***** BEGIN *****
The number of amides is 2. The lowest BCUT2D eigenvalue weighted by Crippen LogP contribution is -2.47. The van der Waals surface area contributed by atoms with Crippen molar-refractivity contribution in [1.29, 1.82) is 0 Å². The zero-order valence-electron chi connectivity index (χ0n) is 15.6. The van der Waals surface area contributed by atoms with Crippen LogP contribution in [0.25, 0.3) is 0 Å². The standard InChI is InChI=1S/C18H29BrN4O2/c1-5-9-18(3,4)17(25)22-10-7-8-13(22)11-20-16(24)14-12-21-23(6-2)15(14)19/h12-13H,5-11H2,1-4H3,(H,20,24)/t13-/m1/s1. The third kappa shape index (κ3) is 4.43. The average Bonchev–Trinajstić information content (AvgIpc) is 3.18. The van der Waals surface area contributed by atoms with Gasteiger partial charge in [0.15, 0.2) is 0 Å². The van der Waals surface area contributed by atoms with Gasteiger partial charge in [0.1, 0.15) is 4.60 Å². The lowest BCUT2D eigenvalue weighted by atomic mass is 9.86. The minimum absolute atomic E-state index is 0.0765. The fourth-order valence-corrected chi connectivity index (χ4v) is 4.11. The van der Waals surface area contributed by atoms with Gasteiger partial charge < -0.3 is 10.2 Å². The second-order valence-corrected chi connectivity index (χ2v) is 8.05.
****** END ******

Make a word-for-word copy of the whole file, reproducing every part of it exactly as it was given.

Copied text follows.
The number of amides is 2. The lowest BCUT2D eigenvalue weighted by Crippen LogP contribution is -2.47. The van der Waals surface area contributed by atoms with Crippen molar-refractivity contribution in [1.29, 1.82) is 0 Å². The zero-order valence-electron chi connectivity index (χ0n) is 15.6. The van der Waals surface area contributed by atoms with Crippen LogP contribution in [0.25, 0.3) is 0 Å². The standard InChI is InChI=1S/C18H29BrN4O2/c1-5-9-18(3,4)17(25)22-10-7-8-13(22)11-20-16(24)14-12-21-23(6-2)15(14)19/h12-13H,5-11H2,1-4H3,(H,20,24)/t13-/m1/s1. The third kappa shape index (κ3) is 4.43. The average Bonchev–Trinajstić information content (AvgIpc) is 3.18. The van der Waals surface area contributed by atoms with Gasteiger partial charge in [0.15, 0.2) is 0 Å². The van der Waals surface area contributed by atoms with Gasteiger partial charge in [0.1, 0.15) is 4.60 Å². The lowest BCUT2D eigenvalue weighted by atomic mass is 9.86. The minimum absolute atomic E-state index is 0.0765. The fourth-order valence-corrected chi connectivity index (χ4v) is 4.11. The van der Waals surface area contributed by atoms with Gasteiger partial charge < -0.3 is 10.2 Å². The second-order valence-corrected chi connectivity index (χ2v) is 8.05.